Pub.: 01 Jul '06, Pinned: 21 May '17
Abstract: This article presents a Hegelian argument in favor of measures for reducing poverty that go beyond typical welfare policies. Most commentators argue that either (1) Hegel’s system must tolerate poverty (as part of the state preserving the autonomy of civil society), or (2) Hegel provides for the welfare of the poor through the civil-society institutions of the “corporations” and the “police.” According to Hegel’s dialectical method, however, the Hegelian state becomes “actual” to the extent that it “sublates” civil society—that is, to the extent that the state both preserves the elements of civil society that promote freedom and negates the elements that hinder freedom. This entails state action to eliminate poverty, even though Hegel also expresses concern over how welfare policies targeted at the poor may reinforce the poor’s subordination. In contrast with such policies, universal basic income is one public policy that can help the state sublate civil society in the fashion Hegel intends.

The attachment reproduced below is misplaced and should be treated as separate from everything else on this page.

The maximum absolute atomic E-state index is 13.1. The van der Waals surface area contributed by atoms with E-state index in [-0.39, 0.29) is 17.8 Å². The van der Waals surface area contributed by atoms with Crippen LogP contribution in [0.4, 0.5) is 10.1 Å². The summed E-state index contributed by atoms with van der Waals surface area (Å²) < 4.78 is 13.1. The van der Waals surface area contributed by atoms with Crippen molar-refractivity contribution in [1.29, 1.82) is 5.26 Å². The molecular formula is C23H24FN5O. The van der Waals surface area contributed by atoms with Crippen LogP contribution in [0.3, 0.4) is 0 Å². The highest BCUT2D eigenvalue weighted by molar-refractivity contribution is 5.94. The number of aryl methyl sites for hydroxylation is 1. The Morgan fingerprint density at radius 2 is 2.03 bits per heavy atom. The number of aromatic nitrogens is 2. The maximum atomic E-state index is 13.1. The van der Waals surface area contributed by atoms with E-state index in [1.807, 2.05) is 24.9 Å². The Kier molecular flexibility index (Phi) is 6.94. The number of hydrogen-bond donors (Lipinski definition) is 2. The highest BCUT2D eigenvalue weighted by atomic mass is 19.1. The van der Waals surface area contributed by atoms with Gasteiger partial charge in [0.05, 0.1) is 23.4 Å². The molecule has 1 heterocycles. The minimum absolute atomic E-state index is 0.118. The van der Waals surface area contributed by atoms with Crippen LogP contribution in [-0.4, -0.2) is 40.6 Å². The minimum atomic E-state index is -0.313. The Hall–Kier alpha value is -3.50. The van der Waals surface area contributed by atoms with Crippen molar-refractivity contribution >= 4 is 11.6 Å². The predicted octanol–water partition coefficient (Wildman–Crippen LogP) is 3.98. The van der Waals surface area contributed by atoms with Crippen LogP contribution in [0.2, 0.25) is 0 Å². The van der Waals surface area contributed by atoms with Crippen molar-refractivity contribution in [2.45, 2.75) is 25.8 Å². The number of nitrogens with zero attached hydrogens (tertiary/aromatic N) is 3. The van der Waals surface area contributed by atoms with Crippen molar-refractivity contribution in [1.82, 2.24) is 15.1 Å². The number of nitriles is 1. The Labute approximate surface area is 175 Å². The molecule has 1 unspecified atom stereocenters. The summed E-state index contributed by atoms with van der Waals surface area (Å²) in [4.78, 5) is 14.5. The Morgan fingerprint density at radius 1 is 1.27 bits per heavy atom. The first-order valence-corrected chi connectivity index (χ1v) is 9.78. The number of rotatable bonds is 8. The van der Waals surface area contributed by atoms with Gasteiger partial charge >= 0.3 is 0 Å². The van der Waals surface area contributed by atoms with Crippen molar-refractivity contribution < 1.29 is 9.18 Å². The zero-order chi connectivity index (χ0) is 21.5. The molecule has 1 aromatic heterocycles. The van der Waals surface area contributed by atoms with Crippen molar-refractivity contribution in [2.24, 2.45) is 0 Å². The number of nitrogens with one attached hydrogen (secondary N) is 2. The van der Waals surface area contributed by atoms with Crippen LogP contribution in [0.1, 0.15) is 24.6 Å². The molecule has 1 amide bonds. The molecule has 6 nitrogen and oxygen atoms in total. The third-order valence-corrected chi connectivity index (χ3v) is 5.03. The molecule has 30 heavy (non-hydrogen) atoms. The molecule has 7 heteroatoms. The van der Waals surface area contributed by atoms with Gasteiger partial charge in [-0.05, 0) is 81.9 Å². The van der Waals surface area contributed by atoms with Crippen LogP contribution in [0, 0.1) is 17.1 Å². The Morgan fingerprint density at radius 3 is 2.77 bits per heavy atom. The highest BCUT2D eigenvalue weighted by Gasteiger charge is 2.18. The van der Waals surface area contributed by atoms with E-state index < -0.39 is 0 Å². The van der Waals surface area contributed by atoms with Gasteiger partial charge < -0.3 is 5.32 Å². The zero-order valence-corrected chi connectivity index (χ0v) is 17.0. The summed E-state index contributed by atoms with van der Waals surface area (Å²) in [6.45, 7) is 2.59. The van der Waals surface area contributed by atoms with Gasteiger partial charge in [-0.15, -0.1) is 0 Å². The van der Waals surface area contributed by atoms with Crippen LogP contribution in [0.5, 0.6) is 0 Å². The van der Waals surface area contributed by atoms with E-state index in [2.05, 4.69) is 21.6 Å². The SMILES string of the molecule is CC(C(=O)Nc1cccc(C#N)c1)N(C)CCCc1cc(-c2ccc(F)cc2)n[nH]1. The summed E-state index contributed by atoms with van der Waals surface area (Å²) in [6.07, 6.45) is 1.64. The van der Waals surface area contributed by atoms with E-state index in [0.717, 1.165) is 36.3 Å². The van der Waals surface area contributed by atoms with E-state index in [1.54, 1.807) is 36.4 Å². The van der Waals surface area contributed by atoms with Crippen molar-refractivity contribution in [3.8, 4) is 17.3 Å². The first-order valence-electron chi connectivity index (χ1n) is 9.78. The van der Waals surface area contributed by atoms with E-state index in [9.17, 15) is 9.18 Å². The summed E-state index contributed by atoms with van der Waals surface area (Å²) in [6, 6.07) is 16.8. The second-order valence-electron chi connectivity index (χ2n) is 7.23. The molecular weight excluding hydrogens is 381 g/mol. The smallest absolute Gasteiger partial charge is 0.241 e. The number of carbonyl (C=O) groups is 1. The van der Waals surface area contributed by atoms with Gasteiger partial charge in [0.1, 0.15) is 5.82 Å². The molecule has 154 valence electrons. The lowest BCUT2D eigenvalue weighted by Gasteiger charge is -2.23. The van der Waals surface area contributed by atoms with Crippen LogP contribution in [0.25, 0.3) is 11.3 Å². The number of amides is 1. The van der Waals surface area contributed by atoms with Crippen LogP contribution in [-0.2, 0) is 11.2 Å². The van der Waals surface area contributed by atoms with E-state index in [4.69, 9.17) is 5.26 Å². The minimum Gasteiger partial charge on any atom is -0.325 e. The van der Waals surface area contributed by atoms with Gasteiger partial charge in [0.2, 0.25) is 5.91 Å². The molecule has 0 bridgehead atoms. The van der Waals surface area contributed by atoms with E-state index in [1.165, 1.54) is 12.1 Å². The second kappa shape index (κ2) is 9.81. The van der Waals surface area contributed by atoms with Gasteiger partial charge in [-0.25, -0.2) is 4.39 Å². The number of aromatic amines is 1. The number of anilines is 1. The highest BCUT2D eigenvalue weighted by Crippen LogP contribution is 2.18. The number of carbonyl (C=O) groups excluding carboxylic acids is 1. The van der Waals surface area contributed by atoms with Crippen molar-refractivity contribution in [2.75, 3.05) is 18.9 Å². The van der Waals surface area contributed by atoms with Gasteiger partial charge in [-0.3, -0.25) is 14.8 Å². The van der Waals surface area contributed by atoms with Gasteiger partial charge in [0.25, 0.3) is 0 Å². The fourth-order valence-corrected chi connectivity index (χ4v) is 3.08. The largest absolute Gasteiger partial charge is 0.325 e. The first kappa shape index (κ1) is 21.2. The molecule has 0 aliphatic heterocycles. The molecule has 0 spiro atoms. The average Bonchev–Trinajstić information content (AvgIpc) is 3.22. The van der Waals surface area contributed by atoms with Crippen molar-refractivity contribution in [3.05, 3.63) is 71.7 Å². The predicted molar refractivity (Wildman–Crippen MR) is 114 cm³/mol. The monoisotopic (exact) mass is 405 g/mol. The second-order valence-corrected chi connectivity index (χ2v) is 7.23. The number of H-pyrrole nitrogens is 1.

Pub.: 18 Aug '14, Pinned: 21 May '17
Abstract: In this paper, I take Capital in the Twenty-First Century by Thomas Piketty as the starting point for a set of twelve policy proposals that could bring about a genuine shift in the distribution of income towards less inequality. In designing the set of proposals, I draw on the experience of reducing inequality in postwar Europe and on an analysis as to how the economic circumstances are now different in the twenty-first century, highlighting the role of technical change and the rise in capital emphasized by Piketty. The proposed measures span many fields of policy, and are not confined to fiscal redistribution, encompassing science policy, competition policy, public employment, a guaranteed return on small savings, a capital endowment, as well as more progressive taxation of income and wealth transfers, and a participation income. Inequality is embedded in our social structure, and the search for a significant reduction requires us to examine all aspects of our society. I focus on inequality within countries, and what can be achieved by national governments, with the UK specifically in mind. The primary audience is those concerned with policy-making in national governments, but implementation should not be seen purely in these terms. There are different levels of government, and certain proposals, particularly those concerned with taxation, may only be feasible if pursued by a group of countries in collaboration. The last of the twelve proposals - for a basic income for children - is specifically directed at the European Union. Finally, actions by individuals as consumers, as workers, or as employers, can all contribute to reducing inequality.